The last few years have witnessed a tremendous growth of the demand for wireless services and a significant increase of the number of mobile subscribers. A recent data traffic forecast from Cisco reported that the global mobile data traffic reached 1.2 zettabytes per year in 2016, and the global IP traffic will increase nearly threefold over the next 5 years. Based on these predictions, a 127-fold increase of the IP traffic is expected from 2005 to 2021. It is also anticipated that the mobile data traffic will reach 3.3 zettabytes per year by 2021, and that the number of mobile-connected devices will reach 3.5 per capita.
With such demands for higher data rates and for better quality of service (QoS), fifth generation (5G) standardization initiatives, whose initial phase was specified in June 2018 under the umbrella of Long Term Evolution (LTE) Release 15, have been under vibrant investigation. In particular, the International Telecommunication Union (ITU) has identified three usage scenarios (service categories) for 5G wireless networks: (i) enhanced mobile broadband (eMBB), (ii) ultra-reliable and low latency communications (uRLLC), and (iii) massive machine type communications (mMTC). The vast variety of applications for beyond 5G wireless networks has motivated the necessity of novel and more flexible physical layer (PHY) technologies, which are capable of providing higher spectral and energy efficiencies, as well as reduced transceiver implementations.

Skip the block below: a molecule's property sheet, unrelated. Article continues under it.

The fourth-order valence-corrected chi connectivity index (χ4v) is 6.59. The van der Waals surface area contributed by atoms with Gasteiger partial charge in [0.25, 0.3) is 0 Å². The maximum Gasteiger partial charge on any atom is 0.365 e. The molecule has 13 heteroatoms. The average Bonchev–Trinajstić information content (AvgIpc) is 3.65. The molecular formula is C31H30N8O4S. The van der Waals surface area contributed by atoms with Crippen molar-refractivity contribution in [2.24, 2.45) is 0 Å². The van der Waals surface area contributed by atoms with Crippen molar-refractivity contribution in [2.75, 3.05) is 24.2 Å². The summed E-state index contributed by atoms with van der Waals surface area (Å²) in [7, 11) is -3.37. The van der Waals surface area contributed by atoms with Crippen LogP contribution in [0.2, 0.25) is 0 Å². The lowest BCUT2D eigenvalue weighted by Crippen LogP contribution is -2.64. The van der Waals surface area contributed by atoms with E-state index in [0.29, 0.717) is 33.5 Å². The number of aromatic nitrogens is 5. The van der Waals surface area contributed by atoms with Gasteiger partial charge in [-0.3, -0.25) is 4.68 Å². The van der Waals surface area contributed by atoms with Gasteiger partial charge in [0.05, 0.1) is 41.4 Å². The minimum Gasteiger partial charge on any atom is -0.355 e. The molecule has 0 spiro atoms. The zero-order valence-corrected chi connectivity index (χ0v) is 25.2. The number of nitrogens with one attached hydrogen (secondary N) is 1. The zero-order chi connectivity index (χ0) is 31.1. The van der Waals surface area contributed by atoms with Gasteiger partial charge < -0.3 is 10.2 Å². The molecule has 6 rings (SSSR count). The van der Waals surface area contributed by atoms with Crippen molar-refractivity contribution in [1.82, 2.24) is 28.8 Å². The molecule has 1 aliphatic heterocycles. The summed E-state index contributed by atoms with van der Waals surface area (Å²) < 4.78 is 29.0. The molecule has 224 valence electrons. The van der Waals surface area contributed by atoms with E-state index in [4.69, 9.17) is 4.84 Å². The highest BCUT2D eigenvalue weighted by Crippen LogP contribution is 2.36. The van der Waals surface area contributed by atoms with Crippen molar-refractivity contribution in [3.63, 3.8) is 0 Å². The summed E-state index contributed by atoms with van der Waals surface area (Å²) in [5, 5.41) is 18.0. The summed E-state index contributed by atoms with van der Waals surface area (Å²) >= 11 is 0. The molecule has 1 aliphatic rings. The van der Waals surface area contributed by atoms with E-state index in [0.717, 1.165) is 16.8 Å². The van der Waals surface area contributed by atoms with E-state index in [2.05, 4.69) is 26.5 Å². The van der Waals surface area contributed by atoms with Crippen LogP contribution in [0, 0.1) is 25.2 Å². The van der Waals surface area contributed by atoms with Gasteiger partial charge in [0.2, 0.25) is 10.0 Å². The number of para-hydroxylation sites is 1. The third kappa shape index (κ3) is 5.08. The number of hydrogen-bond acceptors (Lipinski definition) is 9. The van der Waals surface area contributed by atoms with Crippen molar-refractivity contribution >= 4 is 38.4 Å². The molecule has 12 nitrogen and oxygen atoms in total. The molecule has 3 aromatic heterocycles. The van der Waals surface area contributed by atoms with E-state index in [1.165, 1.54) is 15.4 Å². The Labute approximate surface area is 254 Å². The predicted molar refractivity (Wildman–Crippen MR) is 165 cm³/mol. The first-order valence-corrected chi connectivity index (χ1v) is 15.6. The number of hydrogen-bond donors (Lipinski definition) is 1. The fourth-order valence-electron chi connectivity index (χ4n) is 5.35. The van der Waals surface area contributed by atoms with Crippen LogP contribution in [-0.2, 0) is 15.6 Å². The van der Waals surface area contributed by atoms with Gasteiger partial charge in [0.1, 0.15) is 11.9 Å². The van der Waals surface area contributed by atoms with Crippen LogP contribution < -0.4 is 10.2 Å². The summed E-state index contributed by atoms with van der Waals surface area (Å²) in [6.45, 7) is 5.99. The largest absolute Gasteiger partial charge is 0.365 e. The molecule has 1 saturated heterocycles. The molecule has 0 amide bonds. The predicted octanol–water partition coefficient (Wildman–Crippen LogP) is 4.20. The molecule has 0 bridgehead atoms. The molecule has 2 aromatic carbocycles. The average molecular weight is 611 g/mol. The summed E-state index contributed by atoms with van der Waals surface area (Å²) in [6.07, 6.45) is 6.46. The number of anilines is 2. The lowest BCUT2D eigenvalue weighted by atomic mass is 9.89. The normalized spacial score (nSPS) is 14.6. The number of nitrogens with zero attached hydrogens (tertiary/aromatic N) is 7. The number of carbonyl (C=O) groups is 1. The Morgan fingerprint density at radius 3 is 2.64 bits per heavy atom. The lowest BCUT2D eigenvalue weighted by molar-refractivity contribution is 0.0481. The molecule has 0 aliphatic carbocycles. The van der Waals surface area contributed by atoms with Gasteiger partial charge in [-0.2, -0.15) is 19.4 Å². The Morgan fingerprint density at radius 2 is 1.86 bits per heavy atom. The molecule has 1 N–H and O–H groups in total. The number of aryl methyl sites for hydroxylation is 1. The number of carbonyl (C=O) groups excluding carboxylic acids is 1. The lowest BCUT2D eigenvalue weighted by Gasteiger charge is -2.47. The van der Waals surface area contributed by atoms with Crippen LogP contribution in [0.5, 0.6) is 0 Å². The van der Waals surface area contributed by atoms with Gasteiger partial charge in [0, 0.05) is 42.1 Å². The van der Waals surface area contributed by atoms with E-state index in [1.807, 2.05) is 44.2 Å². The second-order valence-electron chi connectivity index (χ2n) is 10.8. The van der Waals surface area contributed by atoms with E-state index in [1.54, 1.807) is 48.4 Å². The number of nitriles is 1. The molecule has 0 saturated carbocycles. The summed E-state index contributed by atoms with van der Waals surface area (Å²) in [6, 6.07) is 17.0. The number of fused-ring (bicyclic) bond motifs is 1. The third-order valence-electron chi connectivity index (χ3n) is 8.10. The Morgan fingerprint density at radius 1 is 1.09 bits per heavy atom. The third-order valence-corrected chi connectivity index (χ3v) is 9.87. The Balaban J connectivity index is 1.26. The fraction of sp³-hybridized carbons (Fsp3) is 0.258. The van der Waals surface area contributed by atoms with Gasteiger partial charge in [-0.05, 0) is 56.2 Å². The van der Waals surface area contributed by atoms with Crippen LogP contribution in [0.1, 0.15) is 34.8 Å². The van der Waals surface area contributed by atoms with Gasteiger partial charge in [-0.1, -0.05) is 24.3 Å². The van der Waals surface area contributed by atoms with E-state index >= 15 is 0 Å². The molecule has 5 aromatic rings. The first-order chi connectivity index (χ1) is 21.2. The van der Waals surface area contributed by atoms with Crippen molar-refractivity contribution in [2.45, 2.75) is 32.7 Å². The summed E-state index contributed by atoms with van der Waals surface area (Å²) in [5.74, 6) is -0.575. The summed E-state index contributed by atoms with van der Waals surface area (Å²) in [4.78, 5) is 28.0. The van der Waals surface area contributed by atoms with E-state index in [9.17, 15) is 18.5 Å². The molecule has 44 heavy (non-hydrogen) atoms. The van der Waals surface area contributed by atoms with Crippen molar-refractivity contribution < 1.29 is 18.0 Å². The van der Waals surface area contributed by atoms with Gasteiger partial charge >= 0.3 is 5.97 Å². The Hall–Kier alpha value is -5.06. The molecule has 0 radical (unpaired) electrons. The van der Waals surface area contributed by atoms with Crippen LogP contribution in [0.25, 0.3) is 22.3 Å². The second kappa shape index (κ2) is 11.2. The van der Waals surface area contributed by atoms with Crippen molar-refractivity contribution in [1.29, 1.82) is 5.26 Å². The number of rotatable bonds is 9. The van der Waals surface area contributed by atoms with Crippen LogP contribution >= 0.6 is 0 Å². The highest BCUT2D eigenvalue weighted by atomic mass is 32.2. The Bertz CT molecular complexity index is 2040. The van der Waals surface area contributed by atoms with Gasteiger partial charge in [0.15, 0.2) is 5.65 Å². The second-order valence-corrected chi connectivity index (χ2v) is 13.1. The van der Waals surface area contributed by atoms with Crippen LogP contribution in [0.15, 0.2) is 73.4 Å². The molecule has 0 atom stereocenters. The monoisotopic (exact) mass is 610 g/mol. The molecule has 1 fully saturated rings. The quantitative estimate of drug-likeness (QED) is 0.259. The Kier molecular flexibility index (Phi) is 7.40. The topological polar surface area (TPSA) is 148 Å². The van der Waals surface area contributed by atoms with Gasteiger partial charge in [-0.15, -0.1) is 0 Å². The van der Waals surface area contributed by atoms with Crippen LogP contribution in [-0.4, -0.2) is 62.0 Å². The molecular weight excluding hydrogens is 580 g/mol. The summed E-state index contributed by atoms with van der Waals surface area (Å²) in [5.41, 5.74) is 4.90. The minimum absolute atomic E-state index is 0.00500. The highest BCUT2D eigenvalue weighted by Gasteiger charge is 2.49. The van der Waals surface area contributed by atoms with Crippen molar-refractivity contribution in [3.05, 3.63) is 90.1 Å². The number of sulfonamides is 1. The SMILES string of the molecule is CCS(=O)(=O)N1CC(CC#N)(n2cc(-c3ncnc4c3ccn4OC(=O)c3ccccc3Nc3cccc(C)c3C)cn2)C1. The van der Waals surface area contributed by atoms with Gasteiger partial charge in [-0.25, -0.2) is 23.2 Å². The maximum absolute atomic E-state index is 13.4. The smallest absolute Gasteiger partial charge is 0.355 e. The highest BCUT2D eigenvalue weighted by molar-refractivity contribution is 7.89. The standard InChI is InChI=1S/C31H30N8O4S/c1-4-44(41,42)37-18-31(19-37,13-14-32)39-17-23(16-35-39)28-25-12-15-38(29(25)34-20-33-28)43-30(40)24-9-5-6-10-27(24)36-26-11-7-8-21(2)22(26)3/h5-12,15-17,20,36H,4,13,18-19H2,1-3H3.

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In this issue, we would like to pont to two online courses available via www.edx.org:
1) Sparse Representations in Signal and Image Processing: Fundamentals (https://www.edx.org/course/sparse-representations-signal-image-israelx-236862-1x)
2) Sparse Representations in Image Processing: From Theory to Practice (https://www.edx.org/course/sparse-representations-image-processing-israelx-236862-2x)
The instructors are Dr. Michael Elad (http://www.cs.technion.ac.il/~elad/) and a PhD student, Mr. Yaniv Romano (http://www.cs.technion.ac.il/~yromano/), both from the Technion - Israel Institute of Technology.
In the first course, the instructors will cover the fundamentals of the field of sparse representations, starting with its theoretical concepts, and systematically presenting its key achievements. While the second course will be a follow-up to the first introductory course of sparse representations. Whereas the first course puts emphasis on the theory and algorithms in this field, this course shows how these apply to actual signal and image processing needs.
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